Regulators Define Requirements and Expectations
Throughout the study, a clear consensus prevailed that regulatory requirements are the primary driver of business model changes. Regulators agree that required levels of risk reporting in banks cannot be met given existing IT infrastructure. As one regulator noted, “IT budgets have to significantly increase to meet the current and future requirements.” Indeed, 61 percent of survey participants expect an increase in their IT budget of at least 25 percent in the next three years.
Regulators ranked new provisions that are regarded as the main cost drivers for the future IT infrastructure for banks. According to the study, the top cost driver is the Basel Committee’s guideline on principles for effective risk data aggregation and risk reporting (BCBS 239), followed by Basel III, Dodd-Frank, the recommendations set forth in the Liikanen Report, Markets in Financial Instruments Directive and Markets in Financial Investments Regulation, European Market Infrastructure Regulation and multi-curve valuations.
Regulators defined which features will characterize a state-of-the-art IT infrastructure from a regulatory standpoint. The ability to conduct automated ad hoc stress testing is key, as well as the ability to produce timely, complete, granular balance sheet data and counterparty data for the entire bank.
In order to achieve a sustainable infrastructure, regulatory authorities and auditors recommend banks make the following improvements:
- Implementation of a central data warehouse
- Improvement of data and process governance
- Introduction of more automated processes
- Flexible and customized modules for automatic analysis, stress scenario generation and ad hoc stress testing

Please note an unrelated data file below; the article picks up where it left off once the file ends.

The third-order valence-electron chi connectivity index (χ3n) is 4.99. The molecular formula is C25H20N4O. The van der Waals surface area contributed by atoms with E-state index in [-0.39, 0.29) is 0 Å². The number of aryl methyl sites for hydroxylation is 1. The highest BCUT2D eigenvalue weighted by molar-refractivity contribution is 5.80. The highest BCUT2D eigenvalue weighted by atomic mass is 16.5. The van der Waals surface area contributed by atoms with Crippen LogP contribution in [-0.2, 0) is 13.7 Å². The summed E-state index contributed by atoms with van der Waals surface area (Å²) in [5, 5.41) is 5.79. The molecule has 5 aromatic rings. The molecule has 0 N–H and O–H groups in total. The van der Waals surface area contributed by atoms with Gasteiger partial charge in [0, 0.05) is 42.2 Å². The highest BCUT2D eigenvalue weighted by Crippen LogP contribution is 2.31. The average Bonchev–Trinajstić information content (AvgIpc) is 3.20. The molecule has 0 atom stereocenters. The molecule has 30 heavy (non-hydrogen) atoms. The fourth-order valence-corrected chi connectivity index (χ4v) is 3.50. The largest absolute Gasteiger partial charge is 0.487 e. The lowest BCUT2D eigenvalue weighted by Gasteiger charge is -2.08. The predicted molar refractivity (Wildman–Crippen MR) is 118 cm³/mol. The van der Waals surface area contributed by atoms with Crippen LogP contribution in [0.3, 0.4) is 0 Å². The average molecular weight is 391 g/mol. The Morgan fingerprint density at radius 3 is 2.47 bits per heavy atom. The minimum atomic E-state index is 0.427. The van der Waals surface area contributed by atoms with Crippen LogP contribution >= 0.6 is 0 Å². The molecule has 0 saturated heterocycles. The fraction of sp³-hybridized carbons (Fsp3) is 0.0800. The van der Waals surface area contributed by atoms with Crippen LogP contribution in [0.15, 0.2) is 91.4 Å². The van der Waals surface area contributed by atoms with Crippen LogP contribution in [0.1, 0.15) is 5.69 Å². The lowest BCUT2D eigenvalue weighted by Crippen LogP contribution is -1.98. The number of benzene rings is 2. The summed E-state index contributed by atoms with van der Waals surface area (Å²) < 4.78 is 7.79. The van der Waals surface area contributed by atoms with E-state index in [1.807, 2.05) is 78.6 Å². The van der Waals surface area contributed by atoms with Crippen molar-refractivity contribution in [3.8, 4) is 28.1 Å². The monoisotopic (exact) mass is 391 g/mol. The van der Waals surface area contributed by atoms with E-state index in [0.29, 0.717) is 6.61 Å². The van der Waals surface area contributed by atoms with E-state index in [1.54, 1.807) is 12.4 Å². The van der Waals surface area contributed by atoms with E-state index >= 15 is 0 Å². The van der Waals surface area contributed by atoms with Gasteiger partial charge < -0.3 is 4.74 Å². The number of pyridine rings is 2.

- Enhanced capabilities and data analytics for product valuation and bank enterprise risk management calculations
- Enhanced capabilities for legal entity- and jurisdiction-specific analytics
As banks adopt advanced technologies to decrease the time lag on reporting, regulators have laid out their expectations. For reporting on regulatory and economic capital on a group level, institutions should aim for final results within 10 business days from the effective date. Interestingly, there is a common expectation that in the near future the time frame deemed acceptable for delivery of information will not exceed one day, granting near real-time visibility.
Banks are largely in agreement that their current systems need updating, according to the study. Respondents to the online survey expressed little confidence in the ability of their current systems and processes to simulate the potential effects of business decisions on various figures, including economic capital and regulatory capital, in real time.
Despite increased regulatory pressures for banks to update their IT infrastructure, banks remain largely focused on short-term success. As one auditor voiced, “To date, many banks tend to implement work-around and small scale solutions, but this will create significant issues in meeting potential future requirements.”
The study was executed through three pillars, including extensive desk research, followed by 20 in-depth interviews of C-level managers at various global banks, regulators, auditors and consultancies from the U.S., Europe and Africa, and an online survey of more than 1,500 members of the alumni network of Frankfurt School of Finance & Management. The interviewees were restricted to the top to upper management of the respective institution or the specialized division, such as risk management, front office or information technology.